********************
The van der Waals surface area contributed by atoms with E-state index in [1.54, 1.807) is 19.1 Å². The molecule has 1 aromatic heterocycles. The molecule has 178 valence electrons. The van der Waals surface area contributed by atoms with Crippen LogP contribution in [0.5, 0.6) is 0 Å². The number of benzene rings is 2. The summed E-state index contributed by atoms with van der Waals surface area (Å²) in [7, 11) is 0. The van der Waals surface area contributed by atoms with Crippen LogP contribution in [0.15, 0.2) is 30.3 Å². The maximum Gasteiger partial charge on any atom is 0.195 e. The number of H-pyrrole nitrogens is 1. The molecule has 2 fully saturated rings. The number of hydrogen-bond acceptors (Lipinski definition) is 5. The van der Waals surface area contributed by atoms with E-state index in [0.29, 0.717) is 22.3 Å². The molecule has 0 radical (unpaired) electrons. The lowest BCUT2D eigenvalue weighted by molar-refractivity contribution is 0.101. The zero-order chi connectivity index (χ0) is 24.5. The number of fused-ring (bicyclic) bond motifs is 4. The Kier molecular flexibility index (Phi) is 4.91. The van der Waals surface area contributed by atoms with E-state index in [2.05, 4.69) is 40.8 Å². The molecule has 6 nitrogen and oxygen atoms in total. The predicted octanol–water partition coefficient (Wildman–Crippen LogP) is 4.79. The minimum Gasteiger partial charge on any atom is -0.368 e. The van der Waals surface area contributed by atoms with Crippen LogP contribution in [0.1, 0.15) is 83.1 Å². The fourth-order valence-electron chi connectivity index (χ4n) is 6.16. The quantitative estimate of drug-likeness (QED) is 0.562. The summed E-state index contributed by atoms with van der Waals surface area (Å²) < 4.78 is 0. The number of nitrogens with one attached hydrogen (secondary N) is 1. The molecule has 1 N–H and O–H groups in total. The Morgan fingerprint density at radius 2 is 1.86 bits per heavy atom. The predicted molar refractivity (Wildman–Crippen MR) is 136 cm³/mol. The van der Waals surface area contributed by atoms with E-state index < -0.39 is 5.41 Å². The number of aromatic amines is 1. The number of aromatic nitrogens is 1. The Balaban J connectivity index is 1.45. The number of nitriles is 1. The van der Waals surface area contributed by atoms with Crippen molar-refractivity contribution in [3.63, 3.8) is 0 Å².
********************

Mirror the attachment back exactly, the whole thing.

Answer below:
The van der Waals surface area contributed by atoms with E-state index in [1.54, 1.807) is 19.1 Å². The molecule has 1 aromatic heterocycles. The molecule has 178 valence electrons. The van der Waals surface area contributed by atoms with Crippen LogP contribution in [0.5, 0.6) is 0 Å². The number of benzene rings is 2. The summed E-state index contributed by atoms with van der Waals surface area (Å²) in [7, 11) is 0. The van der Waals surface area contributed by atoms with Crippen LogP contribution in [0.15, 0.2) is 30.3 Å². The maximum Gasteiger partial charge on any atom is 0.195 e. The number of H-pyrrole nitrogens is 1. The molecule has 2 fully saturated rings. The number of hydrogen-bond acceptors (Lipinski definition) is 5. The van der Waals surface area contributed by atoms with E-state index in [0.29, 0.717) is 22.3 Å². The molecule has 0 radical (unpaired) electrons. The lowest BCUT2D eigenvalue weighted by molar-refractivity contribution is 0.101. The zero-order chi connectivity index (χ0) is 24.5. The number of fused-ring (bicyclic) bond motifs is 4. The Kier molecular flexibility index (Phi) is 4.91. The van der Waals surface area contributed by atoms with E-state index in [2.05, 4.69) is 40.8 Å². The molecule has 6 nitrogen and oxygen atoms in total. The predicted octanol–water partition coefficient (Wildman–Crippen LogP) is 4.79. The minimum Gasteiger partial charge on any atom is -0.368 e. The van der Waals surface area contributed by atoms with Crippen LogP contribution in [0.1, 0.15) is 83.1 Å². The fourth-order valence-electron chi connectivity index (χ4n) is 6.16. The quantitative estimate of drug-likeness (QED) is 0.562. The summed E-state index contributed by atoms with van der Waals surface area (Å²) < 4.78 is 0. The number of nitrogens with one attached hydrogen (secondary N) is 1. The molecule has 1 N–H and O–H groups in total. The Morgan fingerprint density at radius 2 is 1.86 bits per heavy atom. The predicted molar refractivity (Wildman–Crippen MR) is 136 cm³/mol. The van der Waals surface area contributed by atoms with E-state index < -0.39 is 5.41 Å². The number of aromatic amines is 1. The number of aromatic nitrogens is 1. The Balaban J connectivity index is 1.45. The number of nitriles is 1. The van der Waals surface area contributed by atoms with Crippen molar-refractivity contribution in [3.63, 3.8) is 0 Å².